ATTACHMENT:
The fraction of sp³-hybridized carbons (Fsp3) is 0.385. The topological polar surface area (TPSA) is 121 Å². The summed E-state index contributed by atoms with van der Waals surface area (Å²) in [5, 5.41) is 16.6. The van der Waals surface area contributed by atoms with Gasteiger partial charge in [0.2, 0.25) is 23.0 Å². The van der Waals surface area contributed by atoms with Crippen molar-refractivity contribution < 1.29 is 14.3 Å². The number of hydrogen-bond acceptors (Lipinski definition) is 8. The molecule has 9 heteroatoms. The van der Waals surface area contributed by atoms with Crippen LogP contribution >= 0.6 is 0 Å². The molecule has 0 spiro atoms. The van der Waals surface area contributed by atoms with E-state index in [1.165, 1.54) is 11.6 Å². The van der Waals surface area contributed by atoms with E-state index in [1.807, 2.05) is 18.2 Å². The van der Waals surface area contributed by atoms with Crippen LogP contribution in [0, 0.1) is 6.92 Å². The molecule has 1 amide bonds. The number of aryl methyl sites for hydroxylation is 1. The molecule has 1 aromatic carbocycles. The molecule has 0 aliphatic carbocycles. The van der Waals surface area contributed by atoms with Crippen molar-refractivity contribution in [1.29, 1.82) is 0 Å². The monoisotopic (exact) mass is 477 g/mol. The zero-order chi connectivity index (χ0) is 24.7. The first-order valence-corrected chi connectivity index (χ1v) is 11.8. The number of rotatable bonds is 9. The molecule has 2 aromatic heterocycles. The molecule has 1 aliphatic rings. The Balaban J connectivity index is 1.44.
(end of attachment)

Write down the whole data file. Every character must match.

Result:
The fraction of sp³-hybridized carbons (Fsp3) is 0.385. The topological polar surface area (TPSA) is 121 Å². The summed E-state index contributed by atoms with van der Waals surface area (Å²) in [5, 5.41) is 16.6. The van der Waals surface area contributed by atoms with Gasteiger partial charge in [0.2, 0.25) is 23.0 Å². The van der Waals surface area contributed by atoms with Crippen molar-refractivity contribution < 1.29 is 14.3 Å². The number of hydrogen-bond acceptors (Lipinski definition) is 8. The molecule has 9 heteroatoms. The van der Waals surface area contributed by atoms with Crippen LogP contribution >= 0.6 is 0 Å². The molecule has 0 spiro atoms. The van der Waals surface area contributed by atoms with E-state index in [1.165, 1.54) is 11.6 Å². The van der Waals surface area contributed by atoms with E-state index in [1.807, 2.05) is 18.2 Å². The van der Waals surface area contributed by atoms with Crippen LogP contribution in [0, 0.1) is 6.92 Å². The molecule has 1 amide bonds. The number of aryl methyl sites for hydroxylation is 1. The molecule has 1 aromatic carbocycles. The molecule has 0 aliphatic carbocycles. The van der Waals surface area contributed by atoms with Crippen molar-refractivity contribution in [1.29, 1.82) is 0 Å². The monoisotopic (exact) mass is 477 g/mol. The zero-order chi connectivity index (χ0) is 24.7. The first-order valence-corrected chi connectivity index (χ1v) is 11.8. The number of rotatable bonds is 9. The molecule has 2 aromatic heterocycles. The molecule has 1 aliphatic rings. The Balaban J connectivity index is 1.44.